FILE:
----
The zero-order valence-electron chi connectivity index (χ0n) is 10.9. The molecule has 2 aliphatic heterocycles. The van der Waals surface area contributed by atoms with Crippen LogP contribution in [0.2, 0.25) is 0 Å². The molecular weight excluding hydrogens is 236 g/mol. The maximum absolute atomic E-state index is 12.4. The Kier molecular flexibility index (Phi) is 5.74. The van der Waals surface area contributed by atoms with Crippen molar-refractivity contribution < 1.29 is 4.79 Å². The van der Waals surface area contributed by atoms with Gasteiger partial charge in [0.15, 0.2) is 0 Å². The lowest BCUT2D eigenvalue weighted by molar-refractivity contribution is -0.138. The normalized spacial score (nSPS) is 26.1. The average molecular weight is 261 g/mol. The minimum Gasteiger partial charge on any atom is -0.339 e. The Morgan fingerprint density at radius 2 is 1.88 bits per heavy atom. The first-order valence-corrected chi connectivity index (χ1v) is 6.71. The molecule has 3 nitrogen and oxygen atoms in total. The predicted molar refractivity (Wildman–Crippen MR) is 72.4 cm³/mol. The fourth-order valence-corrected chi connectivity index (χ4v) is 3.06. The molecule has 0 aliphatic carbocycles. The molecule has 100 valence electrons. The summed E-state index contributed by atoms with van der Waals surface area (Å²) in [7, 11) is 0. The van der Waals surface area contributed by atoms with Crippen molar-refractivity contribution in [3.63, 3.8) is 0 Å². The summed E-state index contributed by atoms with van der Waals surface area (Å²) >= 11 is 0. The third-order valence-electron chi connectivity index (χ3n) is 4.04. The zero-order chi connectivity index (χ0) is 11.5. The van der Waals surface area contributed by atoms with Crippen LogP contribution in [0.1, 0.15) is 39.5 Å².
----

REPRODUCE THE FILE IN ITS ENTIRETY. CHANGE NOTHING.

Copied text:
The zero-order valence-electron chi connectivity index (χ0n) is 10.9. The molecule has 2 aliphatic heterocycles. The van der Waals surface area contributed by atoms with Crippen LogP contribution in [0.2, 0.25) is 0 Å². The molecular weight excluding hydrogens is 236 g/mol. The maximum absolute atomic E-state index is 12.4. The Kier molecular flexibility index (Phi) is 5.74. The van der Waals surface area contributed by atoms with Crippen molar-refractivity contribution < 1.29 is 4.79 Å². The van der Waals surface area contributed by atoms with Gasteiger partial charge in [0.15, 0.2) is 0 Å². The lowest BCUT2D eigenvalue weighted by molar-refractivity contribution is -0.138. The normalized spacial score (nSPS) is 26.1. The average molecular weight is 261 g/mol. The minimum Gasteiger partial charge on any atom is -0.339 e. The Morgan fingerprint density at radius 2 is 1.88 bits per heavy atom. The first-order valence-corrected chi connectivity index (χ1v) is 6.71. The molecule has 3 nitrogen and oxygen atoms in total. The predicted molar refractivity (Wildman–Crippen MR) is 72.4 cm³/mol. The fourth-order valence-corrected chi connectivity index (χ4v) is 3.06. The molecule has 0 aliphatic carbocycles. The molecule has 100 valence electrons. The summed E-state index contributed by atoms with van der Waals surface area (Å²) in [7, 11) is 0. The van der Waals surface area contributed by atoms with Crippen molar-refractivity contribution in [3.63, 3.8) is 0 Å². The summed E-state index contributed by atoms with van der Waals surface area (Å²) >= 11 is 0. The third-order valence-electron chi connectivity index (χ3n) is 4.04. The zero-order chi connectivity index (χ0) is 11.5. The van der Waals surface area contributed by atoms with Crippen LogP contribution in [0.1, 0.15) is 39.5 Å².